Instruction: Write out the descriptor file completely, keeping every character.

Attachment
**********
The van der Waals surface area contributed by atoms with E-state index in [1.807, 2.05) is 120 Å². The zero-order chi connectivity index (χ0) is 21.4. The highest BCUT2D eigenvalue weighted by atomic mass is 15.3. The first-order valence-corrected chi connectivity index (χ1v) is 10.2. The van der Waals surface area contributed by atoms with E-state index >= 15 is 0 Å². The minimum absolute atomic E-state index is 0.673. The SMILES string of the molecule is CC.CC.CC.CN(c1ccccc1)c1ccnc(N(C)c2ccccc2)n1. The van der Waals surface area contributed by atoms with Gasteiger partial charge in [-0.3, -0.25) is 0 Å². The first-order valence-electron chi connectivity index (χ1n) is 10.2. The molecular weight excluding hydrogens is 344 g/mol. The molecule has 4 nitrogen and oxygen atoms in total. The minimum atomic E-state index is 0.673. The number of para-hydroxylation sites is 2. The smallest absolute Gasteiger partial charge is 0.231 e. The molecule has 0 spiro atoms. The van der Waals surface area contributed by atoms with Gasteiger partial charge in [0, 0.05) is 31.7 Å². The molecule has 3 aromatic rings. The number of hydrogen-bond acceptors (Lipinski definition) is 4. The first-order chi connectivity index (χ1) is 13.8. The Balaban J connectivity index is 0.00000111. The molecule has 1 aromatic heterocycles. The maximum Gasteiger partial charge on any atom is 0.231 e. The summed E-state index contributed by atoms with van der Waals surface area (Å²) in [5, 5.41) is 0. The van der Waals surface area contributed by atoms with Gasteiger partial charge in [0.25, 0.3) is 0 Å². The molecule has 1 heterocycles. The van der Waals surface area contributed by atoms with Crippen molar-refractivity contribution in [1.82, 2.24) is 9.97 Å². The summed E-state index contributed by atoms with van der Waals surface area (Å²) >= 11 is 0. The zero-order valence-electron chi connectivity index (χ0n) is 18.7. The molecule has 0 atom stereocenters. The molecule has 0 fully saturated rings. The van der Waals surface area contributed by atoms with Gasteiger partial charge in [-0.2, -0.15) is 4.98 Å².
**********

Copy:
The van der Waals surface area contributed by atoms with E-state index in [1.807, 2.05) is 120 Å². The zero-order chi connectivity index (χ0) is 21.4. The highest BCUT2D eigenvalue weighted by atomic mass is 15.3. The first-order valence-corrected chi connectivity index (χ1v) is 10.2. The van der Waals surface area contributed by atoms with E-state index >= 15 is 0 Å². The minimum absolute atomic E-state index is 0.673. The SMILES string of the molecule is CC.CC.CC.CN(c1ccccc1)c1ccnc(N(C)c2ccccc2)n1. The van der Waals surface area contributed by atoms with Gasteiger partial charge in [-0.3, -0.25) is 0 Å². The first-order valence-electron chi connectivity index (χ1n) is 10.2. The molecular weight excluding hydrogens is 344 g/mol. The molecule has 4 nitrogen and oxygen atoms in total. The minimum atomic E-state index is 0.673. The number of para-hydroxylation sites is 2. The smallest absolute Gasteiger partial charge is 0.231 e. The molecule has 0 spiro atoms. The van der Waals surface area contributed by atoms with Gasteiger partial charge in [0, 0.05) is 31.7 Å². The molecule has 3 aromatic rings. The number of hydrogen-bond acceptors (Lipinski definition) is 4. The first-order chi connectivity index (χ1) is 13.8. The Balaban J connectivity index is 0.00000111. The molecule has 1 aromatic heterocycles. The maximum Gasteiger partial charge on any atom is 0.231 e. The summed E-state index contributed by atoms with van der Waals surface area (Å²) in [5, 5.41) is 0. The van der Waals surface area contributed by atoms with Gasteiger partial charge in [0.25, 0.3) is 0 Å². The molecule has 1 heterocycles. The van der Waals surface area contributed by atoms with Crippen molar-refractivity contribution in [1.82, 2.24) is 9.97 Å². The summed E-state index contributed by atoms with van der Waals surface area (Å²) >= 11 is 0. The zero-order valence-electron chi connectivity index (χ0n) is 18.7. The molecule has 0 atom stereocenters. The molecule has 0 fully saturated rings. The van der Waals surface area contributed by atoms with Gasteiger partial charge in [-0.2, -0.15) is 4.98 Å².